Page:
Mail and Guardian, 4 October 2002, HIV/Aids Drugs for Mpumalanga, Nawaal Deane

The Mpumalanga Department of Health announced last week that it has begun a programme to prevent mother-to-child-transmission of HIV, days after the Mail & Guardian exposed provincial inaction in complying with a court order to provide anti-retroviral drugs to HIV-positive pregnant women.

Mpumalanga has one of the highest rates of HIV prevalence in South Africa. The province has been a thorn in the side of the Treatment Action Campaign (TAC), which won the Constitutional Court ruling ordering all provinces to provide the therapy.

Nonkosi Khumalo, spokesperson for the TAC, said that days after the M&G published the article the Mpumalanga health department told the TAC it had begun its programme in three main hospitals.

"This week one of the hospitals, Rob Ferreira, received its first supply of nevirapine," Khumalo said.

She said Mpumalanga should be acknowledged for finally complying with the court order.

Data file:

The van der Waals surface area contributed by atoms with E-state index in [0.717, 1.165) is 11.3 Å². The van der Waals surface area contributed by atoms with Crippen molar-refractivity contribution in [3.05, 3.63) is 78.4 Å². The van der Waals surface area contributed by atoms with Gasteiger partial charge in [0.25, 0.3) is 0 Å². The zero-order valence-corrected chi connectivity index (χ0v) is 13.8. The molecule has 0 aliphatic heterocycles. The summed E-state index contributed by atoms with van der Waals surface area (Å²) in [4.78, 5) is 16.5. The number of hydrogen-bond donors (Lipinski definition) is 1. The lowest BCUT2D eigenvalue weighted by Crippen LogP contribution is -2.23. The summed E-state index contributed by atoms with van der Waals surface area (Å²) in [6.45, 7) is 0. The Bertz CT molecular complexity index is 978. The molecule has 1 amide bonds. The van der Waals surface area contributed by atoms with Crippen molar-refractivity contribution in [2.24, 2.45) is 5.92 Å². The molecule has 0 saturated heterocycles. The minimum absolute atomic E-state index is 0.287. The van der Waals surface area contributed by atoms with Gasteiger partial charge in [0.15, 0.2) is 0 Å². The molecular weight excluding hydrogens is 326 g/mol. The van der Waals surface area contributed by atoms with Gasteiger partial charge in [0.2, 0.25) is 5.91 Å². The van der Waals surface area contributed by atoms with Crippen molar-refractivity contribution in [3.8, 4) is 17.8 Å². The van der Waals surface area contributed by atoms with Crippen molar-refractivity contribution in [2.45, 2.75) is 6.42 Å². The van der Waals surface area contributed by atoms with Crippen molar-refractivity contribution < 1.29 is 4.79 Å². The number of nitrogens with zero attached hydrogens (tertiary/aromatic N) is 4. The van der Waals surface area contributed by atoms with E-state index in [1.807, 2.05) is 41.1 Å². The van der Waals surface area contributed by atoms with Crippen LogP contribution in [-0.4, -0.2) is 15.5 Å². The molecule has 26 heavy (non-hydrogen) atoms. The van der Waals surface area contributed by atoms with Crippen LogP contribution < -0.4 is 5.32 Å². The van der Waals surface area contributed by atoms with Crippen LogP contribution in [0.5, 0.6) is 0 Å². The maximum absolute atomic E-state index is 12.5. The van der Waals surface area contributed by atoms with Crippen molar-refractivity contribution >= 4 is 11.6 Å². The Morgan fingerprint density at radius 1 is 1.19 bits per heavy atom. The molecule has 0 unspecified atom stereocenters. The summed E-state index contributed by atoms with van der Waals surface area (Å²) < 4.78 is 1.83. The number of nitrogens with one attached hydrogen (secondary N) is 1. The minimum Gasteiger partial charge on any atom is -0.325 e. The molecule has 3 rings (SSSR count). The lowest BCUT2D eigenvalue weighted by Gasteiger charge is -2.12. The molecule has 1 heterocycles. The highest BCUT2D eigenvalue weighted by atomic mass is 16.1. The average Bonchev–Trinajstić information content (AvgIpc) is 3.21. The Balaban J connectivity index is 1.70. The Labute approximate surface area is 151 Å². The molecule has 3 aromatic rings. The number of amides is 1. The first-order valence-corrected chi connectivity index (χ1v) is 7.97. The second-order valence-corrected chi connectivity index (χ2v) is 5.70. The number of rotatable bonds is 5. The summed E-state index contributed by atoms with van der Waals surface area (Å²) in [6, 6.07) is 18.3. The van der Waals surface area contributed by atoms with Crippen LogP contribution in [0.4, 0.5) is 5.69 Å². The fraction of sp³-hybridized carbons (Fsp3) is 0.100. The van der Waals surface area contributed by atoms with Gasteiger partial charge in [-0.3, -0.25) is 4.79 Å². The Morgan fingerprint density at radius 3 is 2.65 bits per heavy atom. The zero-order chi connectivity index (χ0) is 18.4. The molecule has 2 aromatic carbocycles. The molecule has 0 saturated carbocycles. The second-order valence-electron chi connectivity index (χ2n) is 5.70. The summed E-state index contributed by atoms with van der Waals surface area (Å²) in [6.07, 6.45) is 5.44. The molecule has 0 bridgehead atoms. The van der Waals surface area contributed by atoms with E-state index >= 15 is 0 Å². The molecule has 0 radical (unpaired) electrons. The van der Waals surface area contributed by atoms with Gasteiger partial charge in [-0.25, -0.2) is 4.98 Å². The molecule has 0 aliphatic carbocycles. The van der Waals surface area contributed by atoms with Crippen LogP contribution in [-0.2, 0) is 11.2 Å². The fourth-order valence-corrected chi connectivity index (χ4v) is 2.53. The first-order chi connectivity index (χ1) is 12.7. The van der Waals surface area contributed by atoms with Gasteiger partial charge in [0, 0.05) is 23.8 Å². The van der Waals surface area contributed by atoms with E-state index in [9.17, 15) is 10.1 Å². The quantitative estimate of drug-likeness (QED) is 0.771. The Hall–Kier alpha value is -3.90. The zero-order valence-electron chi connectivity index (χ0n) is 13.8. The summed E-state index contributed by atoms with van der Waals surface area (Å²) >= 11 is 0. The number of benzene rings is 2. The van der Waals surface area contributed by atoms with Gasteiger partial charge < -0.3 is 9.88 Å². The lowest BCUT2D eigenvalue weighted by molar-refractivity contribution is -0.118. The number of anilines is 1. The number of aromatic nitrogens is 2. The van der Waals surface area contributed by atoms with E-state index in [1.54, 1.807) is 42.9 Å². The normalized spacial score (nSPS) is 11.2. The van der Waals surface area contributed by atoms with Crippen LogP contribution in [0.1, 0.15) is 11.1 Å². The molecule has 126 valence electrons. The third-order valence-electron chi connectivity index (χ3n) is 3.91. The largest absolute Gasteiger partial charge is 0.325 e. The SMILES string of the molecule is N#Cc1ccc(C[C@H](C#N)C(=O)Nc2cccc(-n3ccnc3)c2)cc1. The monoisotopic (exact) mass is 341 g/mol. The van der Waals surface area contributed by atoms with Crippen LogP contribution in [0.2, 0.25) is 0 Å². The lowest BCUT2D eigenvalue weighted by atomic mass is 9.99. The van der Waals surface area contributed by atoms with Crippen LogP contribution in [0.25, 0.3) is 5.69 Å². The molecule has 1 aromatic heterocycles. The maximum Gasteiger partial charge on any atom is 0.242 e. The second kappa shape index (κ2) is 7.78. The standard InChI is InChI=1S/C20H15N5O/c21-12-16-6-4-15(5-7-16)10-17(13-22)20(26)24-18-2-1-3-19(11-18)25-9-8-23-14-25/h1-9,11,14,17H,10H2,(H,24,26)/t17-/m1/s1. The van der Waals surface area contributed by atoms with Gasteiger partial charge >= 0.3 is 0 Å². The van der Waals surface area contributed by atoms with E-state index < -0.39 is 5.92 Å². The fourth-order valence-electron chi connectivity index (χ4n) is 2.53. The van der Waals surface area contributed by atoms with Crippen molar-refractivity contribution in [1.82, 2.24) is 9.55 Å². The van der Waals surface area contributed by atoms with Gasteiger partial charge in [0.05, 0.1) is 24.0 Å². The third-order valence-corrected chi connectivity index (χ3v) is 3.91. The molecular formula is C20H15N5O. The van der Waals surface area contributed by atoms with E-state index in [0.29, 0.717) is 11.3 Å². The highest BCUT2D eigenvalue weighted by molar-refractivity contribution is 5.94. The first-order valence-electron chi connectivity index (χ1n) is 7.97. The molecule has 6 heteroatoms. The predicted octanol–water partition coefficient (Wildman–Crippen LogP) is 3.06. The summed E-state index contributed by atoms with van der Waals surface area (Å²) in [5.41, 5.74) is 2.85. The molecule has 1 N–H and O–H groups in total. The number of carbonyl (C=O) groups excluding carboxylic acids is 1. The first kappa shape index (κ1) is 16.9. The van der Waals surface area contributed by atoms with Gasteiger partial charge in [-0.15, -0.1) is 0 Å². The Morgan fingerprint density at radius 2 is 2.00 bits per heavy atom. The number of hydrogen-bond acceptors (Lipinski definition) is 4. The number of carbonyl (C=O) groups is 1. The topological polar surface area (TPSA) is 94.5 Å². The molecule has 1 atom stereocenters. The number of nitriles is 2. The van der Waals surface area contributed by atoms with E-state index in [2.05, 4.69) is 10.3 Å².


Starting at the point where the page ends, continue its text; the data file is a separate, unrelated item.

The Eastern Cape announced on September 27 that R14-million had been allocated for its mother-to-child anti-retroviral programme over the next three years. Provincial health officials have met the TAC to discuss training staff.

"The Eastern Cape needs lots of support. It is difficult to train healthcare workers because the province is so vast," Khumalo said.
"We will play a supportive role for those provinces that need assistance to roll out their programmes," she said.

Khumalo said the TAC was waiting for Limpopo, Free State and North West to respond to letters the group's lawyers had sent to provincial health departments.